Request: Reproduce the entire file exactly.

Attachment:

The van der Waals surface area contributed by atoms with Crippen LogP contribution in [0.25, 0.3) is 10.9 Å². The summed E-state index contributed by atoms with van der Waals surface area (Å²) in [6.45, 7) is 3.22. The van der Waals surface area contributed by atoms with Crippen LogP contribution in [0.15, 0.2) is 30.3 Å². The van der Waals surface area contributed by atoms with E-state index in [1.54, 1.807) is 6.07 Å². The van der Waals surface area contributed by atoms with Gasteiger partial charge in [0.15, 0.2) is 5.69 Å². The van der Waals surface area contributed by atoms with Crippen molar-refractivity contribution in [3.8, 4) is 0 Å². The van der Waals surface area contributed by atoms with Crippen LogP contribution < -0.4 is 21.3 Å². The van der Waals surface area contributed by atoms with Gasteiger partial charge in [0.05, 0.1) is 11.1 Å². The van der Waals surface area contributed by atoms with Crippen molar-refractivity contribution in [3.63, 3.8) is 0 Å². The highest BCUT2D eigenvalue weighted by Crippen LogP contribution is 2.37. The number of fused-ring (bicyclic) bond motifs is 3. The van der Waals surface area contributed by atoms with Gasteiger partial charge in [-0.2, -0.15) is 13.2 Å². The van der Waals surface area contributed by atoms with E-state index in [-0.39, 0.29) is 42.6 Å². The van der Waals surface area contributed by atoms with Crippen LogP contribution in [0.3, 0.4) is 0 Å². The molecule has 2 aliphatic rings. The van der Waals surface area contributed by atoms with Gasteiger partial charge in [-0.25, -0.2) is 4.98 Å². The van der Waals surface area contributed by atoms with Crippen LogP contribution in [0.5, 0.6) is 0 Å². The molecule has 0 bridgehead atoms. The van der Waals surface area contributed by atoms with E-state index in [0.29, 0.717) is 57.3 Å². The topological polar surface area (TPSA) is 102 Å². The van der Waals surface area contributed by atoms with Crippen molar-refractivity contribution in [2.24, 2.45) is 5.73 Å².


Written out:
The van der Waals surface area contributed by atoms with Crippen LogP contribution in [0.25, 0.3) is 10.9 Å². The summed E-state index contributed by atoms with van der Waals surface area (Å²) in [6.45, 7) is 3.22. The van der Waals surface area contributed by atoms with Crippen LogP contribution in [0.15, 0.2) is 30.3 Å². The van der Waals surface area contributed by atoms with E-state index in [1.54, 1.807) is 6.07 Å². The van der Waals surface area contributed by atoms with Gasteiger partial charge in [0.15, 0.2) is 5.69 Å². The van der Waals surface area contributed by atoms with Crippen molar-refractivity contribution in [3.8, 4) is 0 Å². The van der Waals surface area contributed by atoms with Crippen LogP contribution < -0.4 is 21.3 Å². The van der Waals surface area contributed by atoms with Gasteiger partial charge in [0.05, 0.1) is 11.1 Å². The van der Waals surface area contributed by atoms with Crippen molar-refractivity contribution in [3.63, 3.8) is 0 Å². The highest BCUT2D eigenvalue weighted by Crippen LogP contribution is 2.37. The number of fused-ring (bicyclic) bond motifs is 3. The van der Waals surface area contributed by atoms with Gasteiger partial charge in [-0.2, -0.15) is 13.2 Å². The van der Waals surface area contributed by atoms with E-state index in [-0.39, 0.29) is 42.6 Å². The van der Waals surface area contributed by atoms with Crippen LogP contribution in [0.3, 0.4) is 0 Å². The molecule has 2 aliphatic rings. The van der Waals surface area contributed by atoms with Gasteiger partial charge in [-0.25, -0.2) is 4.98 Å². The van der Waals surface area contributed by atoms with Crippen LogP contribution in [0.5, 0.6) is 0 Å². The molecule has 0 bridgehead atoms. The van der Waals surface area contributed by atoms with E-state index in [0.29, 0.717) is 57.3 Å². The topological polar surface area (TPSA) is 102 Å². The van der Waals surface area contributed by atoms with Crippen molar-refractivity contribution in [2.24, 2.45) is 5.73 Å².